By Joe Brancatelli
December 13, 2007 -- Assuming you weren't slogging your way through the ice and the snow that made life on the road a nightmare this week, you may have heard today's big news: Lufthansa, the oh-so-proper German carrier, is paying $300 million for a 19 percent stake in JetBlue Airways, the loosey-goosey American airline of a different color.

The mind boggles. "Boggles" being an official journalism term that means, "Oh, lord, I didn't want to have to get into all of this crap in my column just 12 days before Christmas." Still, take it from me: This Lufthansa-JetBlue thing is going to be extraordinarily small potatoes when European and American carriers finish realigning themselves during the next year or two.

Since I assume we both have much more important things to do---you probably have some Christmas shopping to finish up and I really want to settle in with the 409-page Mitchell Report--let's knock this Lufthansa-JetBlue thing off in two easy-to-digest chunks.

It looks as if Lufthansa's decision to pay $300 million for newly minted JetBlue stock is a straight financial transaction. JetBlue gets the cash, Lufthansa gets the equity and a seat on the JetBlue board, but there are no code-shares or other alliances involved. Which raises some interesting questions:
   1) Why is JetBlue so desperate for cash that it has done a deal when its stock was in the toilet? The airline, which traded north of $68 a share in 2003, closed at just $6.25 yesterday, near its historic low. Lufthansa is buying at $7.27, a premium of about 16 percent.
   2) How will Lufthansa's Star Alliance partner, United Airlines, react to the fact that the German carrier is helping fund one of its primary competitors in the U.S. domestic market? Of course, it may not matter because United needs Lufthansa a lot more than Lufthansa needs United.
   3) What happens to JetBlue's long-promised international alliance with Aer Lingus? In a conference call after the Lufthansa announcement, JetBlue chief executive Dave Barger did say that the Aer Lingus deal remains on the front burner. But no one asked him why that agreement, which could serve as a template to allow perhaps a dozen international carriers to feed traffic to JetBlue at its New York/JFK hub, has languished in development for years.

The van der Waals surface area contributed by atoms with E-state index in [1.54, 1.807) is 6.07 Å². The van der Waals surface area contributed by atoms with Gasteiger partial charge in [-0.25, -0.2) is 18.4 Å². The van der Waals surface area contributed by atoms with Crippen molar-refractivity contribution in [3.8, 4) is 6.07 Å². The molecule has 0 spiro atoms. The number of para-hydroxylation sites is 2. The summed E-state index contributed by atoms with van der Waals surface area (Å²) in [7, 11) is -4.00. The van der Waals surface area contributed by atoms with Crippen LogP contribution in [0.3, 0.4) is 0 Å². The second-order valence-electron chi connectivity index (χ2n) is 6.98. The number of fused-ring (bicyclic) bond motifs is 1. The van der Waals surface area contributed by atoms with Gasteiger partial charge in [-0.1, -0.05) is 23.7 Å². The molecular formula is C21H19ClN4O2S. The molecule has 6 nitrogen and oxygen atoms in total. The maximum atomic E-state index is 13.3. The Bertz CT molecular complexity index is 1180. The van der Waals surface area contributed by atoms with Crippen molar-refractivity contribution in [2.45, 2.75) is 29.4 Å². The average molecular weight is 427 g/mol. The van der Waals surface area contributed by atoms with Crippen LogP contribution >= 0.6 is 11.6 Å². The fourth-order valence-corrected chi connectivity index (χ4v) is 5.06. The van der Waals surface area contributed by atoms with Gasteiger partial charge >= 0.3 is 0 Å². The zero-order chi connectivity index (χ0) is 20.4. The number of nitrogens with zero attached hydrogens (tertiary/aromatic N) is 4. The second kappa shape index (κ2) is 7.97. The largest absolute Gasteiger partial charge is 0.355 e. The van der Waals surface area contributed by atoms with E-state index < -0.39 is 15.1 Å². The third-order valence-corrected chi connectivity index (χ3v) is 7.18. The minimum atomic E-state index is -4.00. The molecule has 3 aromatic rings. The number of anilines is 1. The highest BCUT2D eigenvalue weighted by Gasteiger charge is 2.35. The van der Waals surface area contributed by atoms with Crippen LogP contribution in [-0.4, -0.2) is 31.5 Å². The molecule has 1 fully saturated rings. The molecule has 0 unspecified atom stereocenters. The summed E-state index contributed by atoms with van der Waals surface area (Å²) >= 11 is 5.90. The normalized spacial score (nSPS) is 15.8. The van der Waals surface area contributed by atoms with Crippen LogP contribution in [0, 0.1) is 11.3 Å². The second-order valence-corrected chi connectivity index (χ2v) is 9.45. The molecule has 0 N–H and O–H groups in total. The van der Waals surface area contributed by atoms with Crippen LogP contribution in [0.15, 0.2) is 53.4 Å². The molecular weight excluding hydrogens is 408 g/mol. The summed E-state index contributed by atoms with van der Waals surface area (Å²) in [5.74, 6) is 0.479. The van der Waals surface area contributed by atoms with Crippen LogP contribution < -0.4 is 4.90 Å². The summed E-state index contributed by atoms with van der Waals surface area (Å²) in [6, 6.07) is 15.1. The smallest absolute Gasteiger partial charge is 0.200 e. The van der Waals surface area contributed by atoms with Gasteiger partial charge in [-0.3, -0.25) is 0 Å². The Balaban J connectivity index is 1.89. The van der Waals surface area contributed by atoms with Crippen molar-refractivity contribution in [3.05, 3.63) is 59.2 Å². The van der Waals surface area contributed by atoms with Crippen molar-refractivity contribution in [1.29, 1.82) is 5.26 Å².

With the euro so strong against the dollar, Lufthansa's $300 million investment in JetBlue is pocket change. But it's also the flashiest, splashiest development so far in the next era of airline alignment. Three separate factors--the continuing erosion of the Big Six, the congestion at New York's airports and the imminent arrival of open skies between the United States and the European Community--are coming together simultaneously and will probably make 2008 the wackiest year ever for airlines.

First the open skies thing. On March 28, many of the shackles come off U.S. and EC carriers. They'll essentially be able to fly almost anywhere they want between the two political entities. That explains why Northwest, Continental, US Airways and Delta Air Lines have all announced they will fly to London/Heathrow beginning next spring. It explains why two existing alliances, Northwest/KLM and Delta/Air France, are planning joint service on new routes. It explains why British Airways is creating an entirely new airline to fly nonstop between the United States and continental Europe. And it even explains why Lufthansa is revamping its existing strategy of using all-business-class jets on secondary routes between the United States and Germany.

One primary focus of all this new activity is New York, where the Transportation Department may soon slap capacity controls on Kennedy Airport, the nation's primary gateway to Europe. BA is so worried that it won't find take-off and landing slots at JFK for its new airline that it might move the venture elsewhere. And it may explain some of the rationale behind Lufthansa's deal. JetBlue is the largest carrier at Kennedy. Lufthansa may need to buy or borrow slots to keep its existing service in the air. And isn't it convenient that Lufthansa now has a minority stake in the airport's largest player?

And there's the alarming deterioration of the Big Six, whose stock performance this year has been as dreadful as JetBlue. (US Airways, for example, was selling at $62.50 a share in January, but closed at $15.74 today.) Facing record-high fuel prices and softening passenger demand, the Big Six are once again edging toward the financial precipice. They've beaten all they can from their employees. They won't be able to raise money in public markets. Their domestic share of the airline market is withering and their recent profit engine (overseas flights) is facing all that new competition next year. In other words, mergers may be their only option.

Bottom line: You ain't seen nothin' yet. So go finish your Christmas shopping. This stuff will all be here to debate (and boggle the mind) next year.
ABOUT JOE BRANCATELLI Joe Brancatelli is a publication consultant, which means that he helps media companies start, fix and reposition newspapers, magazines and Web sites. He's also the former executive editor of Frequent Flyer and has been a consultant to or columnist for more business-travel and leisure-travel publishing operations than he can remember. He started his career as a business journalist and created JoeSentMe in the dark days after 9/11 while he was stranded in a hotel room in San Francisco. He lives on the Hudson River in the tourist town of Cold Spring.

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This column is Copyright 2007 by Joe Brancatelli. JoeSentMe.com is Copyright 2007 by Joe Brancatelli. All rights reserved.